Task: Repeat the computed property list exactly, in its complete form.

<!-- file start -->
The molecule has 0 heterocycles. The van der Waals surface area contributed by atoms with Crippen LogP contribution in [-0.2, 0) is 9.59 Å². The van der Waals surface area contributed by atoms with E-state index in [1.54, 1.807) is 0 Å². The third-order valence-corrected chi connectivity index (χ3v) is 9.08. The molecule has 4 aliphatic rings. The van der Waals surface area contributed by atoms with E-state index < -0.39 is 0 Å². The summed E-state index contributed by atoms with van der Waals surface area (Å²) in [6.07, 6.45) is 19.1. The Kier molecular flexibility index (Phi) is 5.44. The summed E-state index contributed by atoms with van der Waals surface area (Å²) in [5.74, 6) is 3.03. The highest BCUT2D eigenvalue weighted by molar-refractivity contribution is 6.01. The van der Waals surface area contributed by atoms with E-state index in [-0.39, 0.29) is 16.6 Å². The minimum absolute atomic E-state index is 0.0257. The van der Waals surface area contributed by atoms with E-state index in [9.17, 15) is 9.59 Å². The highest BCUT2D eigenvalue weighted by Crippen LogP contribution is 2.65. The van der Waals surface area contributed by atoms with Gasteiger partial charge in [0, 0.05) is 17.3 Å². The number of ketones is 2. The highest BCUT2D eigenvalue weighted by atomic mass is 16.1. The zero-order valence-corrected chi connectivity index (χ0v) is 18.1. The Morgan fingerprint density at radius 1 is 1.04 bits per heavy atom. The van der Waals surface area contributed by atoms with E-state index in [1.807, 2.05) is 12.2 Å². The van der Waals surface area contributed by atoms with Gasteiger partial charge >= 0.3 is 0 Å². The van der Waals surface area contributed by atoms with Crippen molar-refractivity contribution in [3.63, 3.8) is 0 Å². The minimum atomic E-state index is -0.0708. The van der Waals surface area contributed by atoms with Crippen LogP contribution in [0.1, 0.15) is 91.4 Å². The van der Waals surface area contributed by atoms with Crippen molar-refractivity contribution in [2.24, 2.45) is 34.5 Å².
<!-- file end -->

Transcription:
The molecule has 0 heterocycles. The van der Waals surface area contributed by atoms with Crippen LogP contribution in [-0.2, 0) is 9.59 Å². The van der Waals surface area contributed by atoms with E-state index in [1.54, 1.807) is 0 Å². The third-order valence-corrected chi connectivity index (χ3v) is 9.08. The molecule has 4 aliphatic rings. The van der Waals surface area contributed by atoms with E-state index < -0.39 is 0 Å². The summed E-state index contributed by atoms with van der Waals surface area (Å²) in [6.07, 6.45) is 19.1. The Kier molecular flexibility index (Phi) is 5.44. The summed E-state index contributed by atoms with van der Waals surface area (Å²) in [5.74, 6) is 3.03. The highest BCUT2D eigenvalue weighted by molar-refractivity contribution is 6.01. The van der Waals surface area contributed by atoms with E-state index in [-0.39, 0.29) is 16.6 Å². The minimum absolute atomic E-state index is 0.0257. The van der Waals surface area contributed by atoms with E-state index in [9.17, 15) is 9.59 Å². The highest BCUT2D eigenvalue weighted by Crippen LogP contribution is 2.65. The van der Waals surface area contributed by atoms with Gasteiger partial charge in [0, 0.05) is 17.3 Å². The number of ketones is 2. The highest BCUT2D eigenvalue weighted by atomic mass is 16.1. The zero-order valence-corrected chi connectivity index (χ0v) is 18.1. The Morgan fingerprint density at radius 1 is 1.04 bits per heavy atom. The van der Waals surface area contributed by atoms with E-state index in [1.807, 2.05) is 12.2 Å². The van der Waals surface area contributed by atoms with Gasteiger partial charge >= 0.3 is 0 Å². The van der Waals surface area contributed by atoms with Crippen molar-refractivity contribution in [3.63, 3.8) is 0 Å². The minimum atomic E-state index is -0.0708. The van der Waals surface area contributed by atoms with Crippen LogP contribution in [0.1, 0.15) is 91.4 Å². The van der Waals surface area contributed by atoms with Crippen molar-refractivity contribution in [2.24, 2.45) is 34.5 Å².